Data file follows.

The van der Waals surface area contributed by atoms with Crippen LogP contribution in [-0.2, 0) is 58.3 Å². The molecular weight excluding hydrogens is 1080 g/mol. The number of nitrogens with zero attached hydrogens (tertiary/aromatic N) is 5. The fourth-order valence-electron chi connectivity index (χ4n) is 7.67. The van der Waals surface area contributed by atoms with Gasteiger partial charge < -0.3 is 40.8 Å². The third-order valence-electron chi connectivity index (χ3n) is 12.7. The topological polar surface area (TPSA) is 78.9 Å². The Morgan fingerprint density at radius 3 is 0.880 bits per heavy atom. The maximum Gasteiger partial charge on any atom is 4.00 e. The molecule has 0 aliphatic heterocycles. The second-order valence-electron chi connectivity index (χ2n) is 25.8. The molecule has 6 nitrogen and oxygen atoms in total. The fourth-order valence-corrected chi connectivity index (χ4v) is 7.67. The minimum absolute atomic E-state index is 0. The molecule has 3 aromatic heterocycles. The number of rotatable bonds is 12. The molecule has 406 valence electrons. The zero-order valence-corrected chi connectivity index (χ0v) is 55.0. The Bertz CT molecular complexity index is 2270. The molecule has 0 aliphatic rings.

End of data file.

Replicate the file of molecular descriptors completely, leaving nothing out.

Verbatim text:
The van der Waals surface area contributed by atoms with Crippen LogP contribution in [-0.2, 0) is 58.3 Å². The molecular weight excluding hydrogens is 1080 g/mol. The number of nitrogens with zero attached hydrogens (tertiary/aromatic N) is 5. The fourth-order valence-electron chi connectivity index (χ4n) is 7.67. The van der Waals surface area contributed by atoms with Gasteiger partial charge < -0.3 is 40.8 Å². The third-order valence-electron chi connectivity index (χ3n) is 12.7. The topological polar surface area (TPSA) is 78.9 Å². The Morgan fingerprint density at radius 3 is 0.880 bits per heavy atom. The maximum Gasteiger partial charge on any atom is 4.00 e. The molecule has 0 aliphatic heterocycles. The second-order valence-electron chi connectivity index (χ2n) is 25.8. The molecule has 6 nitrogen and oxygen atoms in total. The fourth-order valence-corrected chi connectivity index (χ4v) is 7.67. The minimum absolute atomic E-state index is 0. The molecule has 3 aromatic heterocycles. The number of rotatable bonds is 12. The molecule has 406 valence electrons. The zero-order valence-corrected chi connectivity index (χ0v) is 55.0. The Bertz CT molecular complexity index is 2270. The molecule has 0 aliphatic rings.